Bells

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Origin of the Use of Bells in Daoist Fasts and Offerings ( 齋醮 Zhaijiao )

The Bell is one of the Magical Instruments ( 法器 Faqi ) often used in Daoist rituals of Fasts and Offerings and in Daoist temples. Copper bells were made as musical instruments in early ancient China. In ancient rituals, bells were used both in banquets and worship. The Imperial Encyclopedia of the Taiping Era ( 太平御覽 Taiping Yulan ) cites Accurate Divination by Mastering the Book of Changes ( 易通卦驗 Yitong Guayan ), saying, "on the day of the Winter Solstice, the emperor lets the officials of eight kinds of capacity hit the yellow bell, and so the emperor will respect the kind people and the ministers and senior officials will be loyal and trustworthy." It also quotes from the History of the Han Dynasty ( 漢書 Hanshu ), saying, "there are ten bells in the temple of the first emperor of the Han dynasty. Each of them weighs one thousand dan, and when they are stricken, the sound spreads 100 li". There was originally no record of bells being used as magical instruments, and viewing the sound of bells as Immortal Music appeared late in the Daoist literature of the Wei, Jin, and Southern and Northern Dynasties. The Declarations of the Perfected ( 真誥 Zhengao ) written by Tao Hongjing, an eminent Daoist who lived between the Qi and Liang dynasties, states that "the sounds of gold, stone, bells and drums from heaven are suddenly heard", and "the Kunting sends out loud sounds, and the gold sheng sounds like a divine bell". After the Sui and Tang dynasties, many records of using bells appeared in Daoist temples and during rituals of Fasts and Offerings. On Conducting the Pervasive Mystery Numinous Treasure Three Grotto Rituals and Commandments for Worshiping Dao ( 洞玄靈寶三洞奉道科戒營始 Dongxuan Lingbao Sandong Fengdao Kejie Yingshi ), finished in the Southern and Northern dynasties, mentions the production of bells, saying, "there are altogether five kinds of bells, namely gold bells, silver bells, bells made of the five metals, copper bells, and iron bells. Some of them have eight or nine corners, some have two or four, and some have no corner. The big ones weigh ten thousand dan, and the small ones weigh one dou. They all have their own features. After being made, the bells should be inscribed with the name of the dynasty, the year, the prefecture and the county, and the name of the temple, so as to mark different dynasties and be permanent for ages".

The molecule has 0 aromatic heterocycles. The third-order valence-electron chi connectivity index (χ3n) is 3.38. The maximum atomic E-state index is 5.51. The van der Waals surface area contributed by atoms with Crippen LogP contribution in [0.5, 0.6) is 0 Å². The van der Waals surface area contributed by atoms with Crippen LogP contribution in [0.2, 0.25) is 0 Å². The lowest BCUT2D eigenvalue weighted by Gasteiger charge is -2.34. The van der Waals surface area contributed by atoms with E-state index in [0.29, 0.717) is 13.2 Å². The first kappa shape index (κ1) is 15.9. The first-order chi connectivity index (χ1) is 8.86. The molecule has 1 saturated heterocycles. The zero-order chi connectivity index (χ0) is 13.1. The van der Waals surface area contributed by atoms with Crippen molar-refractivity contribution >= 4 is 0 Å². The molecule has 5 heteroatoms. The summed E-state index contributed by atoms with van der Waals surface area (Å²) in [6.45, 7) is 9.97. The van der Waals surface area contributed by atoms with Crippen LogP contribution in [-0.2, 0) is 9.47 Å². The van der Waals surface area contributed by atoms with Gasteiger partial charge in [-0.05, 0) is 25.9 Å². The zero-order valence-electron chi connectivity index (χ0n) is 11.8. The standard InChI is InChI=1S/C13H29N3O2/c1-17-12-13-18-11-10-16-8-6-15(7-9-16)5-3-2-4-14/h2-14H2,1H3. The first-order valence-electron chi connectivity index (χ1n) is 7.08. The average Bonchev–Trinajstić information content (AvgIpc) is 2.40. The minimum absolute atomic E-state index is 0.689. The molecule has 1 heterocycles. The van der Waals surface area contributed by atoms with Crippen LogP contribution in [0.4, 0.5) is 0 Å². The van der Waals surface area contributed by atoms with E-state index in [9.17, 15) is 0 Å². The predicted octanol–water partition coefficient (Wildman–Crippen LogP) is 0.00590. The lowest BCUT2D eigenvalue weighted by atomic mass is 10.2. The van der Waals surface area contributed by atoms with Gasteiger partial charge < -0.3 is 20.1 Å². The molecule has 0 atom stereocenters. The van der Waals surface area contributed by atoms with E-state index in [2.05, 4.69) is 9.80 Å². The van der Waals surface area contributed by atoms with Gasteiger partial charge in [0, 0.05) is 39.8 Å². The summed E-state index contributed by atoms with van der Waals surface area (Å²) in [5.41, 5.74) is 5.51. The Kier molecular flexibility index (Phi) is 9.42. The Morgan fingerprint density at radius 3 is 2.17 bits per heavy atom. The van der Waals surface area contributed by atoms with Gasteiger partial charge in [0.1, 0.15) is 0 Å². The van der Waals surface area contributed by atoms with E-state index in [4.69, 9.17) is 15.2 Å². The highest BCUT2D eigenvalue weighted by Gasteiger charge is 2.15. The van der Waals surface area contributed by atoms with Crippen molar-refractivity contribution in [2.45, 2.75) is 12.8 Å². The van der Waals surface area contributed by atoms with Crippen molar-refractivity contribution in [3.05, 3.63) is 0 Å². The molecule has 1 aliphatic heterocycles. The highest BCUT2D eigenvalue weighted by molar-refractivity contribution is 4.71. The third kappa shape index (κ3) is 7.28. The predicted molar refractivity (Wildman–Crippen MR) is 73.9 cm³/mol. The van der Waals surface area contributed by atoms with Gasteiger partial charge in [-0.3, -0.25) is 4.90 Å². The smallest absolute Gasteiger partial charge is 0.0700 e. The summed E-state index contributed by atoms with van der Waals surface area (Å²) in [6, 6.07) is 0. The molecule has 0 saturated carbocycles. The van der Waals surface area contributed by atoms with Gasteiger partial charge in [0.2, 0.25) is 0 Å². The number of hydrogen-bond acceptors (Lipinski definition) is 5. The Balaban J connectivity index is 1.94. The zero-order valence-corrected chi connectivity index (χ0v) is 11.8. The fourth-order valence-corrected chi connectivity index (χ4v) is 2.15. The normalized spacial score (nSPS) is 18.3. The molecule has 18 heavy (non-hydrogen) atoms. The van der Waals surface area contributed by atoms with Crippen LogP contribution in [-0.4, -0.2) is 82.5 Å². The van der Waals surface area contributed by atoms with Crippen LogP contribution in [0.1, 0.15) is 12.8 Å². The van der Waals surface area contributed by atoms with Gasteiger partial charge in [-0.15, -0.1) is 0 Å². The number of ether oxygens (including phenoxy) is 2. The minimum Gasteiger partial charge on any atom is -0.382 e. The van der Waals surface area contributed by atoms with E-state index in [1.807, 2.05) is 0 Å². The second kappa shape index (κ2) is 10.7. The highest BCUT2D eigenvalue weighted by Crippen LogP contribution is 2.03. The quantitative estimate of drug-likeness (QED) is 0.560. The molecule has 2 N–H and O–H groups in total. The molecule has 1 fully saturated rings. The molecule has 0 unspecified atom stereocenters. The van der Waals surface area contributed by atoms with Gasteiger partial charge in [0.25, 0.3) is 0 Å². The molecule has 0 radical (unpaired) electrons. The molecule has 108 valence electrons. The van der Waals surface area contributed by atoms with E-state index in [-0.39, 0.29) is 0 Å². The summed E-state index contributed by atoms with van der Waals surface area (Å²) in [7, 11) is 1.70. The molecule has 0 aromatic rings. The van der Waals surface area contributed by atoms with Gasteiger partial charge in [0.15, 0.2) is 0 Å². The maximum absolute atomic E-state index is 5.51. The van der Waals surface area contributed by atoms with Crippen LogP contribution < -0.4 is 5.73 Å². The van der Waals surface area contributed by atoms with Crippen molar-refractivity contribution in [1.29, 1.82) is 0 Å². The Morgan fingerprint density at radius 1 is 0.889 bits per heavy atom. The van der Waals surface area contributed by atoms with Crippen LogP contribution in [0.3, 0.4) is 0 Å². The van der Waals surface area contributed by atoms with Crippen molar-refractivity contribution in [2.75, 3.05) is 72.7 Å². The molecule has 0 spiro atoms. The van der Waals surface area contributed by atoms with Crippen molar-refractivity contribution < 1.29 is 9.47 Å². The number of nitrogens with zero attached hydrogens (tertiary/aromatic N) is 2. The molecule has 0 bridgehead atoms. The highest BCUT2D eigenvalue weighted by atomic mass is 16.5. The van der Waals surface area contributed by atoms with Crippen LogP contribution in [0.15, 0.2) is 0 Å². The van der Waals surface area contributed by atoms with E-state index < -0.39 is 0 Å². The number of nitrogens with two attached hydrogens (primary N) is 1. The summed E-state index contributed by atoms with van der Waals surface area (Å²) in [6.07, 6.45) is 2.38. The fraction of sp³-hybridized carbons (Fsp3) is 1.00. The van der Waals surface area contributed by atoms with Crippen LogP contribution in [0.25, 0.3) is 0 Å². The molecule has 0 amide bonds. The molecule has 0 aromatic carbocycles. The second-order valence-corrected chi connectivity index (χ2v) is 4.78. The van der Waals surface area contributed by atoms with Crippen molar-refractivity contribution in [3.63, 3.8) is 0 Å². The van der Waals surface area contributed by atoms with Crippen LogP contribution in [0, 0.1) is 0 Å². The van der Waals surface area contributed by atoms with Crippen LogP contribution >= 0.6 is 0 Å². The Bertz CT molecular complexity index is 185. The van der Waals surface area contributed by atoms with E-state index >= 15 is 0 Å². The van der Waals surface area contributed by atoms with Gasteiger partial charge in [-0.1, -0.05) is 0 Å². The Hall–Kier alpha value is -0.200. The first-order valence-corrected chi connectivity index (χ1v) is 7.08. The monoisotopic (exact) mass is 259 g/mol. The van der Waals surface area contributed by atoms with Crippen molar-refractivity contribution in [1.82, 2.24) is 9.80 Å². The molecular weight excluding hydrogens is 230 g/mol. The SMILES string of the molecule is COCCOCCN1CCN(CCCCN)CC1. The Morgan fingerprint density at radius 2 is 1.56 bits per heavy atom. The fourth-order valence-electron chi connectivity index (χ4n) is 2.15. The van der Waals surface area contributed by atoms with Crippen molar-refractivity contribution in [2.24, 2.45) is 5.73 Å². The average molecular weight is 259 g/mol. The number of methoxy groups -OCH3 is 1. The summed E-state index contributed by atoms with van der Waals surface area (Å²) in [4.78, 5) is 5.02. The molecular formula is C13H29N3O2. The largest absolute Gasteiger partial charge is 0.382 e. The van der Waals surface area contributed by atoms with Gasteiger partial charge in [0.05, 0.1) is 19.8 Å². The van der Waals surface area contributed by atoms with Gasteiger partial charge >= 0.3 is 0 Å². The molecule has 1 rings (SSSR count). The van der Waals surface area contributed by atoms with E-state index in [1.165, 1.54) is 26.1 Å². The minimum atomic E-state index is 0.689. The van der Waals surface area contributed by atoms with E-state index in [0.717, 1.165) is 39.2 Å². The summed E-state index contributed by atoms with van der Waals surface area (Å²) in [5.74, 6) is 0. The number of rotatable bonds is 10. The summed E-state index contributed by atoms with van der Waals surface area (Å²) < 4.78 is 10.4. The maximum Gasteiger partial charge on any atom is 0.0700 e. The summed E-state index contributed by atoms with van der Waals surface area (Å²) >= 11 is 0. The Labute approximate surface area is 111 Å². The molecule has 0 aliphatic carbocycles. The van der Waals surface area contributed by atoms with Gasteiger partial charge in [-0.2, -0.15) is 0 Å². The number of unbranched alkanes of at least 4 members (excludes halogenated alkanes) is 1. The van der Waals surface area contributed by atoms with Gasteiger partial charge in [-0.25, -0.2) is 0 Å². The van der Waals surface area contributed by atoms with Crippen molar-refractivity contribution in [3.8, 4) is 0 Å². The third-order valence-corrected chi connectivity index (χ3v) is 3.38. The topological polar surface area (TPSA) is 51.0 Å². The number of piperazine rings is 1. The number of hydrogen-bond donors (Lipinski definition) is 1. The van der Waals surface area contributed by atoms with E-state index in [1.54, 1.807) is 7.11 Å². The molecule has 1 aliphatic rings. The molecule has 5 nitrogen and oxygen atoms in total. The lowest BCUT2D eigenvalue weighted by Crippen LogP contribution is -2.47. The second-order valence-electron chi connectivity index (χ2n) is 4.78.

Functions of Using Bells in Temples and Rituals

There are two purposes of using bells in Daoist temples and rituals. One is to move spirits, the other is as a signal for Daoist priests who inhabit temples and conduct rituals. On Conducting the Pervasive Mystery Numinous Treasure Three Grotto Rituals and Commandments for Worshiping Dao says, "bells are used to assemble the four kinds of people, and for emergencies at any time. The rituals will be in disorder without this instrument. Scriptures say that during the long fasts, people assemble in the Mystery Metropolis, striking jade and jade bells, and hitting ritual drums to make the Immortals converge. The numinous singing is the same". Extracts of the Chief Rituals and Commandments ( 要修科儀戒律鈔 Yaoxiu Keyi Jielu Chao ), written by the Daoist priest Zhu Faman of the Tang dynasty, cites the Supreme Perfection Rituals ( 太真科 Taizhen Ke ), saying, "Golden Bells ( 金鐘 Jinzhong ) and Jade Inverted Bells ( 玉磬 Yuqing ) that are hung both in front of the Fasting Hall and above the Scripture Terrace, are stricken according to the hours. Daoist priests all strike bells before preaching, not only in order to warn human beings, but also to move spirits. When hearing the sound of the bells, spirits and human beings get together to carry forward Daoism and benefit things, and so great virtues are converged". In temples and rituals, Daoist bell striking has a specific order, and the times for striking bells have certain meanings.